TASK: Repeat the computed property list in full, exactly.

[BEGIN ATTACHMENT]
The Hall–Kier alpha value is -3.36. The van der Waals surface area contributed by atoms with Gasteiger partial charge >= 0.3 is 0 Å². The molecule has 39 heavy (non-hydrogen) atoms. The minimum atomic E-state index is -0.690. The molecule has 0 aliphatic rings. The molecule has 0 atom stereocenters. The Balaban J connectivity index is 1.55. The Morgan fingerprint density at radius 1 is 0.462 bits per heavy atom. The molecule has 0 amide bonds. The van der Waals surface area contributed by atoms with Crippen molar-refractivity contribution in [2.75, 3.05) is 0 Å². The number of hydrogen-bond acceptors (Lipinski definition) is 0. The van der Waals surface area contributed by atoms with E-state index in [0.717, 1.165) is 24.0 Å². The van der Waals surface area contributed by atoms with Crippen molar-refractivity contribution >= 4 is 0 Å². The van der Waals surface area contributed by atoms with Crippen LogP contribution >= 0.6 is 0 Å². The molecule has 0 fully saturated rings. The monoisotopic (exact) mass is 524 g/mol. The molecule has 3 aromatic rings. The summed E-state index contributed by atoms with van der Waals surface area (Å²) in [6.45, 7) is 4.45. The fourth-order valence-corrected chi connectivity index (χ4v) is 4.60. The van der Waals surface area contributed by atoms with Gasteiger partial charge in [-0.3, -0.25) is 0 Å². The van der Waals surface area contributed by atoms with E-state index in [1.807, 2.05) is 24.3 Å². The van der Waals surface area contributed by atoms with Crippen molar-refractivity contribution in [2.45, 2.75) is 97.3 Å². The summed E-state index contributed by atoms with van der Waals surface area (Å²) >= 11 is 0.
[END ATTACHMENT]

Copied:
The Hall–Kier alpha value is -3.36. The van der Waals surface area contributed by atoms with Gasteiger partial charge >= 0.3 is 0 Å². The molecule has 39 heavy (non-hydrogen) atoms. The minimum atomic E-state index is -0.690. The molecule has 0 aliphatic rings. The molecule has 0 atom stereocenters. The Balaban J connectivity index is 1.55. The Morgan fingerprint density at radius 1 is 0.462 bits per heavy atom. The molecule has 0 amide bonds. The van der Waals surface area contributed by atoms with Crippen molar-refractivity contribution in [2.75, 3.05) is 0 Å². The number of hydrogen-bond acceptors (Lipinski definition) is 0. The van der Waals surface area contributed by atoms with E-state index in [0.717, 1.165) is 24.0 Å². The van der Waals surface area contributed by atoms with Crippen molar-refractivity contribution >= 4 is 0 Å². The van der Waals surface area contributed by atoms with Crippen LogP contribution >= 0.6 is 0 Å². The molecule has 0 fully saturated rings. The monoisotopic (exact) mass is 524 g/mol. The molecule has 3 aromatic rings. The summed E-state index contributed by atoms with van der Waals surface area (Å²) in [6.45, 7) is 4.45. The fourth-order valence-corrected chi connectivity index (χ4v) is 4.60. The van der Waals surface area contributed by atoms with Gasteiger partial charge in [-0.3, -0.25) is 0 Å². The van der Waals surface area contributed by atoms with E-state index in [1.807, 2.05) is 24.3 Å². The van der Waals surface area contributed by atoms with Crippen molar-refractivity contribution in [2.45, 2.75) is 97.3 Å². The summed E-state index contributed by atoms with van der Waals surface area (Å²) >= 11 is 0.